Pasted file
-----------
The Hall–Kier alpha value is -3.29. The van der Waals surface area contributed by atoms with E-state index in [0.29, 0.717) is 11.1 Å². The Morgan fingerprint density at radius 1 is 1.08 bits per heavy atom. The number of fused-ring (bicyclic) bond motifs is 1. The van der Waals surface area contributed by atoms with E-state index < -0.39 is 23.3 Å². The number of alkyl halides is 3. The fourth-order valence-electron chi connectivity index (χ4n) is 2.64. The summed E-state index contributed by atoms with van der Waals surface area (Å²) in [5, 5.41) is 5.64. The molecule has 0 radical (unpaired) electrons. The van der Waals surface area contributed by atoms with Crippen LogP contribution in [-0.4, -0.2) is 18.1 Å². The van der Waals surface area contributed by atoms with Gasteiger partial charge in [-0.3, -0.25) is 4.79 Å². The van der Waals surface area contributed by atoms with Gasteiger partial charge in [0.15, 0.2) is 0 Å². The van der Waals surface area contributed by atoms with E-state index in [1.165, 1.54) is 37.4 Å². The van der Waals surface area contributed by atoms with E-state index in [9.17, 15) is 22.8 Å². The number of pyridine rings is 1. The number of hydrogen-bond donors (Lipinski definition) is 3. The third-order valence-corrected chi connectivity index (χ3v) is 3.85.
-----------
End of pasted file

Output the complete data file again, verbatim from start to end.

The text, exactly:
The Hall–Kier alpha value is -3.29. The van der Waals surface area contributed by atoms with E-state index in [0.29, 0.717) is 11.1 Å². The Morgan fingerprint density at radius 1 is 1.08 bits per heavy atom. The number of fused-ring (bicyclic) bond motifs is 1. The van der Waals surface area contributed by atoms with E-state index < -0.39 is 23.3 Å². The number of alkyl halides is 3. The fourth-order valence-electron chi connectivity index (χ4n) is 2.64. The summed E-state index contributed by atoms with van der Waals surface area (Å²) in [5, 5.41) is 5.64. The molecule has 0 radical (unpaired) electrons. The van der Waals surface area contributed by atoms with Crippen LogP contribution in [-0.4, -0.2) is 18.1 Å². The van der Waals surface area contributed by atoms with Gasteiger partial charge in [-0.3, -0.25) is 4.79 Å². The van der Waals surface area contributed by atoms with Gasteiger partial charge in [0.15, 0.2) is 0 Å². The van der Waals surface area contributed by atoms with E-state index in [1.165, 1.54) is 37.4 Å². The van der Waals surface area contributed by atoms with E-state index in [9.17, 15) is 22.8 Å². The number of pyridine rings is 1. The number of hydrogen-bond donors (Lipinski definition) is 3. The third-order valence-corrected chi connectivity index (χ3v) is 3.85.